Recovering from credit fraud
You may be a victim of fraud, but if the bank does not catch it first, what do you do? Will you get your missing money back?
"I balance my checkbook every week and make sure I didn't miss any debits that I went through the week and forgot to write down," said Jae Canter, a victim of fraud.
Canter tells us he happened upon a few transactions that he knew he did not do. "One of them was just a pre-authorization so it dropped off, but the other two were totaled around $91," said Canter.
News 5 learned that many other people become subject to identity theft, but do not know how to fix it or if they will be refunded.
The Federal Trade Commission website says that there are four steps that you should take to get the problem resolved.
The first is to place a fraud alert on your credit reports. Places like Transunion, Equifax and Experian are toll-free consumer reporting companies that are able to help.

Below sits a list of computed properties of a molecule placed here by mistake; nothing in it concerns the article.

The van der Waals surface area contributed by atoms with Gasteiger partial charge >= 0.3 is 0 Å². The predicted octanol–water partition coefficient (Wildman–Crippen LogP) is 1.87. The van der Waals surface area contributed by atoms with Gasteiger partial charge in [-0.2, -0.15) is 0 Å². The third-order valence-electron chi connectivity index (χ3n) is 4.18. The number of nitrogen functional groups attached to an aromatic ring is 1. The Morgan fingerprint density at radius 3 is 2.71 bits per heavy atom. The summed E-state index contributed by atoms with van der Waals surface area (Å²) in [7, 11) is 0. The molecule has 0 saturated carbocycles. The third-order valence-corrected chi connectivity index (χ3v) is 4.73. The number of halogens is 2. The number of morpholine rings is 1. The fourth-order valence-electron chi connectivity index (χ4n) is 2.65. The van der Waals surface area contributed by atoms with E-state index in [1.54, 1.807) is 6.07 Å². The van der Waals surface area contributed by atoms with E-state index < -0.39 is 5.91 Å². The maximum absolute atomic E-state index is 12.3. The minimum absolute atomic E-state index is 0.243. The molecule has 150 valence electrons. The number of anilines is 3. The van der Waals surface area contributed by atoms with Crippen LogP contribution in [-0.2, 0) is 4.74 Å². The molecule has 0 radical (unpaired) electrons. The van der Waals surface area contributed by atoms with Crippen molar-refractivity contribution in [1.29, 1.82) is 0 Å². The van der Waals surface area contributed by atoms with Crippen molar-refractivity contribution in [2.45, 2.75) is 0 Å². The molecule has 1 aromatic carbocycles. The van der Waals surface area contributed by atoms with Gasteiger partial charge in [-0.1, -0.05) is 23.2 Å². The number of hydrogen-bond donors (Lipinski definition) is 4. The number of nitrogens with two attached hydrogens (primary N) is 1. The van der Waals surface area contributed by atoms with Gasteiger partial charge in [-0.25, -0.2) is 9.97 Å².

Secondly, you should call your bank and close accounts you know or think could have been tampered with or opened fraudulently. Local bank representatives told News 5 they will take up to 10 days to investigate the case and refund any missing money.
The next step in this process is to come to the police department to fill out a police report. You need to make sure you also bring with you documentation of why you think you are a victim of identity theft.
Last, we found out you should report the fraud to the Federal Trade Commission to help them track down identity thieves and stop them.
News 5 learned that according to the bank regulations that money that goes missing is at the expense of the bank.
However, representatives from the bank tell us that it is also a personal responsibility of the person to make sure they are not giving away information about their debit cards.
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